But if you stick with it…the rewards can overcome any initial hesitation and fear.

There are some things you can do to ease the transition, especially for your kids, who, after all, are along for the ride in many ways and probably feeling uprooted from the comfort of school, friends, sports, afterschool activities, and more from their “old” life.

The transition process should begin well before you board the plane. Involve your children in the planning process. Let them have a say in what they bring and what they leave behind. Show them picture and videos of where you plan to live. Explain the benefits they’ll enjoy in your new home. Talk to them about the school they’ll attend.

You should also start making contacts in your new location before you move. With Facebook and other social media apps, you can connect with people easily. Most expat communities have a Facebook group; some even have groups especially for families. Feel free to introduce yourself and ask for advice. Most of these groups are friendly and more than willing to help…and will probably even invite you over for dinner once you arrive.

What Do You Do for Money?

In some cases, families have been saving up for years before they made the move abroad. But most of the time, you’ll need to make an income. The good news is that you probably won’t have to make as much money as you did back home because you’ll have less expenses and the cost of living is lower.

You’ll have several options. (One thing to note is that you almost definitely WILL NOT be able to just apply for a job in the new country because of work visa requirements.)

Check with your current employer. It might be possible for you to telecommute and work from your new home overseas. Think about it. If most of your communication with colleagues is via email and phone…why can’t you do that anywhere in the world?

Many expat families I meet work online in some capacity. Some have an internet business selling products, either physical items or digital downloads. Some are freelance web designers, graphic designers, or writers. Some are consultants, working for clients in the U.S. or around the world, in professions like engineering or accounting. A very popular online career right now is teaching English via video conferencing software (no teaching experience needed); the big demand right now is to teach Chinese children.

Another income option, if you own your home in your home country, is to rent it out, either as a vacation rental or to a long-term tenant. The money you bring in from that might cover a good portion of your expenses.

Social Life and Friends

One of the biggest worries from any move to a new place is the fear that you won’t be able to make friends. This is especially stressful for kids who perhaps have had the same buddies their whole lives.

From my experience, it’s very easy to make friends as an expat and that includes the kids.

Expat communities tend to be welcoming and friendly. They were new once…they know how it is. Plus, you’re all going through the same experience and are probably like-minded. You ended up out of your home country and in the same place after all. You have a lot in common.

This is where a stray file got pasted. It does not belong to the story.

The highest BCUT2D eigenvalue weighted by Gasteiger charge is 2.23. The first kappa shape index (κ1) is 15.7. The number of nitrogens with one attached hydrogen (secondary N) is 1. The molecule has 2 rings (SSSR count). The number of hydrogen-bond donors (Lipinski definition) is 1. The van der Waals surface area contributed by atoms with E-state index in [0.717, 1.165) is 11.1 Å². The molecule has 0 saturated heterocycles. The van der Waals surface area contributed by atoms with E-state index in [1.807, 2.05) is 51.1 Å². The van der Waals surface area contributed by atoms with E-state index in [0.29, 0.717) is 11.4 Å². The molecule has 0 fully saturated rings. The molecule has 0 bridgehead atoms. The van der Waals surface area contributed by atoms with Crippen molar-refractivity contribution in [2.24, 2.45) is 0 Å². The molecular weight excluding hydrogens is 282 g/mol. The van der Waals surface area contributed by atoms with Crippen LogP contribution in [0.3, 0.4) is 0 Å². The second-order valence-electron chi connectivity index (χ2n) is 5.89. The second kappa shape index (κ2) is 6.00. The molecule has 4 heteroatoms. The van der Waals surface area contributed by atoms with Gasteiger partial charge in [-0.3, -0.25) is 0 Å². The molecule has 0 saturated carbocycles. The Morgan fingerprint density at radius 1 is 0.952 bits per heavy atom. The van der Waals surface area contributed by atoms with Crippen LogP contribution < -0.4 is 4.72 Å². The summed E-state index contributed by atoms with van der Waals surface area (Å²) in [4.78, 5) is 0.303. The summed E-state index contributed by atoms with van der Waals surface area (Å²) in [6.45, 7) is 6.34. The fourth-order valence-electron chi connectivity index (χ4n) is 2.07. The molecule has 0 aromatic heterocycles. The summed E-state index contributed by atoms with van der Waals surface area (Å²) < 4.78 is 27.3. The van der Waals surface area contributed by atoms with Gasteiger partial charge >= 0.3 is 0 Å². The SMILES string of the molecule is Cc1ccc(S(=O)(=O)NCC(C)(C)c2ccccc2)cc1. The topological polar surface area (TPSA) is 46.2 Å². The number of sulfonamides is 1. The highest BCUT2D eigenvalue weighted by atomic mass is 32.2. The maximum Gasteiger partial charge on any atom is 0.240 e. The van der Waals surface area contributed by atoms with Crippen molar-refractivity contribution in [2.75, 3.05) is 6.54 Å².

The result is fast friendships with people from all backgrounds, ages, and nationalities. And the kids get along really well also. You won’t find bullying. You don’t have to be so concerned with what kids are doing online. It’s more of an old-fashioned childhood in many ways. Plus, there are plenty of ways to stay active as a kid, from sports to clubs to play dates and beyond.

School and Education

One of the biggest concerns for parents is what to do about school. In many countries, you’ll have several options.

  • Local public schools. This really depends on the country. In some places, they are good quality. In others, it’s pretty bare bones. It is probably the best way to pick up the local language as there are no accommodations made for foreign students.
  • Private schools. Usually designed for locals with means and expats, private schools often offer U.S. level education, sometimes even a curriculum accredited by a U.S. state. The downside is that the language is often English and the costs can be high.
  • Online schools. Many states and private companies offer online schooling for K-12. You simply set up an account for your child and away they go, with live online instruction by teachers or more of a go at your own pace system—it depends on the program.
  • Homeschooling. A very popular option for expat families is homeschooling. That does mean one parent’s job will be to be a teacher. And if you’ve never done it before it can be intimidating. But structing your child’s education the way you see fit and having the flexibility to let them pursue their own interests does offer a lot of benefits. Plus, when school is at home and on your schedule, that leaves plenty of time for fun and travel.

Your Next Steps